Even the knight and his lady were not above the bustle of it — the former lending a hand with the larger portion of table top, the latter taking up someone’s choleric infant to soothe, while the young mother performed other duties.
The younger sister showed Adria up a stairway, onto a screened gallery above the hall, and then into a solar where some of the family must have whiled away the afternoon. There were the remnants of children’s games, sewing and embroidery projects, and bedding tucked away until the obligatory evening’s transformation into bedchamber. Despite their being gentry, the manor of the Marbury family was usefully apportioned, as similar to the close-quartered camp of the Aesidhe as to Adria’s own father’s keep. Many obviously shared its spaces, and its spaces shared many tasks. It comforted her a little.
The child departed with a pleasant little curtsy, leaving Adria to do as she would — to open the shutters and leap to her freedom, if she wished, with or without whatever objects of value she could find within the room. Children squealed with laughter from beyond the doorway and below. A man responded in kind, a rolling thunder of a voice in joy — Sir Marbury, she guessed. Others joined the cadence.
As she bathed from a ewer and bowl resting upon a beautifully-carved dressing table, Adria began to regret the lie she had begun. Though well-intended, it might prove to be rather more of a hindrance than she had thought.
She cleaned her face and hands as well as she might, and whatever she could reach with a modest shifting of her leathers. She tidied her clothing and made a little attempt to clean its least modest stains. With some regret, she kept her hair bound — there was certainly no time for its tending. She would, of course, still smell of the wild, but that might not be so terrible to them. They lived on the borderland. They ventured a little into the wood. Perhaps they would not be so afraid of its ghosts, whether imagined or real.
The sounds of joy continued from below. Adria closed her eyes and listened to the noise without hearing the words, the children like any others and the adults who cared for and loved them.
The Tiniya, the Others
Aeman of the border who lived beneath the banner of her father, the protection of the Knights of Darkfire, and the laws and faith of the Sisterhood.
“It was wrong to assume I would find myself among enemies,” Adria whispered to the empty room, opening her eyes.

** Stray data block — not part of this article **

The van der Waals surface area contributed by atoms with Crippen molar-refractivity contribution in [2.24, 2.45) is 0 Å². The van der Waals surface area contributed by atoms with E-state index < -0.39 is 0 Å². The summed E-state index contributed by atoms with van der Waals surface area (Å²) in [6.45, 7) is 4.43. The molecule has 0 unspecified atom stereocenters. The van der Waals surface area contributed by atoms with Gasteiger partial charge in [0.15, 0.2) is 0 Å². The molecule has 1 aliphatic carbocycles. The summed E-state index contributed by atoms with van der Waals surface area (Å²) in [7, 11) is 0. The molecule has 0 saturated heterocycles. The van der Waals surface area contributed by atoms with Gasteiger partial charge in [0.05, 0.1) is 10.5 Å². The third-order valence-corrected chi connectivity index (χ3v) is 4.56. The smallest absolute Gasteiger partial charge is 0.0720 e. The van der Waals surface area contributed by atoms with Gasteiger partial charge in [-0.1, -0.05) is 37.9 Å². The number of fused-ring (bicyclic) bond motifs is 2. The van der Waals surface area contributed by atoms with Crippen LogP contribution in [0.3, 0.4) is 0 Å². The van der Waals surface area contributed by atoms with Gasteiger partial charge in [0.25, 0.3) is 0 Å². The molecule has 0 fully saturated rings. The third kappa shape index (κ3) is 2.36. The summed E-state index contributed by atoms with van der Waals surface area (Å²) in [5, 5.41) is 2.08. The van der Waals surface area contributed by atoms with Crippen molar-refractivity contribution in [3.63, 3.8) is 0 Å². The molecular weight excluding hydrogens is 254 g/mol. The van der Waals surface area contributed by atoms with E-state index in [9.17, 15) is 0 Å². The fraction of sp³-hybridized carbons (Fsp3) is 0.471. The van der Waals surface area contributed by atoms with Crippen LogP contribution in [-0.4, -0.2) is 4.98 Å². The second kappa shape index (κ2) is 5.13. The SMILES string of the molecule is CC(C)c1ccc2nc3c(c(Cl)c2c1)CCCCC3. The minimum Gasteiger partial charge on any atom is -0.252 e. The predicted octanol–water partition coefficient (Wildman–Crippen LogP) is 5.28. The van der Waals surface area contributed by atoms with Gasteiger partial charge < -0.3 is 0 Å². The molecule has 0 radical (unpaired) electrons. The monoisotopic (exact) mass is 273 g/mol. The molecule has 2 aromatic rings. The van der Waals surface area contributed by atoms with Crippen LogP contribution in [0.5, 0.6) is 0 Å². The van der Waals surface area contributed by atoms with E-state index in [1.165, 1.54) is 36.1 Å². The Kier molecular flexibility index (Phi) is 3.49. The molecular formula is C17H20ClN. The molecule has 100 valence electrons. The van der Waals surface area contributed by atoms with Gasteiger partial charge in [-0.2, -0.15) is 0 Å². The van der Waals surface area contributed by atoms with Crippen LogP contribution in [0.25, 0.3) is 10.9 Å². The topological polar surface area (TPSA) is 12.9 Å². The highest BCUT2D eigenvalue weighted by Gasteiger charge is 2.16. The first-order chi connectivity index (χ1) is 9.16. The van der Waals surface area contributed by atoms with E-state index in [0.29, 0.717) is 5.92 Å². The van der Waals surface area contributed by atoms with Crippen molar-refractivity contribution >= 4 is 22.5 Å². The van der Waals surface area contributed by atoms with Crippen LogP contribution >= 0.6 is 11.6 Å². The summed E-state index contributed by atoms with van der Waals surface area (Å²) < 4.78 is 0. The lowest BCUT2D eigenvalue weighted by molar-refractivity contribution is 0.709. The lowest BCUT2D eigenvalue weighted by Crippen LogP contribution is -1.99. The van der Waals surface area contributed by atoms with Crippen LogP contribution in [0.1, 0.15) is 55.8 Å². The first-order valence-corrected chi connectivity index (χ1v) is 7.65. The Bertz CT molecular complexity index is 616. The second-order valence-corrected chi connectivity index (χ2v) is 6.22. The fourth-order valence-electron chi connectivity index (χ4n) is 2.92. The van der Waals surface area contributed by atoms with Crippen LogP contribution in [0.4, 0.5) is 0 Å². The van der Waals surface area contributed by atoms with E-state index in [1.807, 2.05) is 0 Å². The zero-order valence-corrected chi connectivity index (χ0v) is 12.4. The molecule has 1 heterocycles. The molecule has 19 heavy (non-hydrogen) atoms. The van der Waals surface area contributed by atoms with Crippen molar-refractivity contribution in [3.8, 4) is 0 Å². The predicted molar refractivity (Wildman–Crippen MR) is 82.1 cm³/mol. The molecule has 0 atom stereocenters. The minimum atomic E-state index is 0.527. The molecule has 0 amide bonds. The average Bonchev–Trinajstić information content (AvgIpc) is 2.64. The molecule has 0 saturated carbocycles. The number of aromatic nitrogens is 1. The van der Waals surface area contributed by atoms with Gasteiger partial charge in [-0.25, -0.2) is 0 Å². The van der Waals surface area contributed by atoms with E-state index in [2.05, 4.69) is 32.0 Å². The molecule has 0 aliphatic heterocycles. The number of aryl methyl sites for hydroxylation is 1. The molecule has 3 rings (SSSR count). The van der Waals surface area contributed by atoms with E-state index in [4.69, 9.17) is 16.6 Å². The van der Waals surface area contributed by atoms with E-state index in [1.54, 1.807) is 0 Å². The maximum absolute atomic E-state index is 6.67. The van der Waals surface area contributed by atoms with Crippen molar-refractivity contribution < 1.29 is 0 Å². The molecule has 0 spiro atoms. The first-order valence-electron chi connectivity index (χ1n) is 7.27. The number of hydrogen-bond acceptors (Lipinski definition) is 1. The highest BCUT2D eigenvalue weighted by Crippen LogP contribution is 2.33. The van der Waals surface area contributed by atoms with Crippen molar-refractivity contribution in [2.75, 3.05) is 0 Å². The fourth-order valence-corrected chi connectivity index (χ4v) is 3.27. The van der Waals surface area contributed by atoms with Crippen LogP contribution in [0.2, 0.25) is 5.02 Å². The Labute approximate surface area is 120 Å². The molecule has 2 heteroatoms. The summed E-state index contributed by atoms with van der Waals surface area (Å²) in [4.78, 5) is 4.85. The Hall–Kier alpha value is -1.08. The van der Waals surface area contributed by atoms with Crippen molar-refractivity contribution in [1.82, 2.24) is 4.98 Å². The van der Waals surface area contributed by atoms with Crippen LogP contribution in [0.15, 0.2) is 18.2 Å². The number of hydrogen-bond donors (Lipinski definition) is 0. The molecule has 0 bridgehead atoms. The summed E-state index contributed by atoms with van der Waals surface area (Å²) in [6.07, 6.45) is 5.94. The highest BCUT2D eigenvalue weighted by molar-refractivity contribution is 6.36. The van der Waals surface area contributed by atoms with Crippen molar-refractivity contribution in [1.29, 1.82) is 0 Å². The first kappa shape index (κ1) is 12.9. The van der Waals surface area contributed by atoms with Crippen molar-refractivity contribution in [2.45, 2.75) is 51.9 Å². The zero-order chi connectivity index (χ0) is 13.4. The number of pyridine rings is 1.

Still… this secret is for their protection as well as mine. It would be easy for someone to claim this family had harbored me as a fugitive, should my status as an enemy be determined at Windberth.
>Adria was welcomed to a seat at the long table between the two sisters she had ridden with earlier. Most were already seated, and there was a good deal of bustle and chatting already — much of it clearly concerning her. The food was set, but none had yet begun to eat, and the lord and lady at the head of the table smiled quietly as the last of the family and guests took their seats. There were at least two dozen present, from babes-in-arms to venerable elders, and even a pair of hounds resting between the trestle benches, waiting for their scraps.
At this point, save for the youngest of the children, there was a ceremonious quiet before Sir and Lady Marbury joined two hands and raised the others in greeting to those gathered.
“Welcome, family and friends,” Lady Marbury nodded. “Our home and our lands are filled with bounty and with love, the generation of all our hopes and our labors. We remember those who cannot be with us, as we will remember this day in times of want.”
It has something of the form of a Sisterhood blessing, but words from a different tradition.
Sir Marbury followed the lady with a gentle smile and inclination of his head to Adria. “We also welcome to our table a very special guest, a Sister of the High Temple.” His manner was much less ceremonial than his wife, his words a warm tone. “If it pleases you, Lady, we would welcome a Sister’s blessing of our table.”
As Adria hesitated, searching for an appropriate invocation from her childhood, Lady Marbury rejoined, “As you may guess, this is a most rare opportunity, Sister, particularly for the children, who have had little chance to travel. We regrettably have little occasion to visit the temple in Sotower, much less the capital, and the southern borderland occasions only the typical summer’s Knight contingent. Even missioners are few these days. I am certain you understand.”
Adria welcomed the opportunity for a specific answer. “Of course, Lady Marbury. It seems clear that I may be among the last of the Sister-Journeywomen. Its tradition will be missed. Still, faith finds other ways. I have little doubt that convents will soon follow wherever faith wills.”
“No doubt.” The lady gave no indication of her opinion.
“Notwithstanding this,” Adria inclined her head. “The beauty and sentiment of your blessing of your table and family would render my own shallow in comparison. Instead…” and she cast her eyes around all those gathered. “I would just offer humble thanks to you and your loved ones for providing to my comfort on this long journey.”
The lady nodded her thanks, her smile noncommittal.
“Then shall we begin?” Lord Marbury widened his eyes, and the table came at last to life.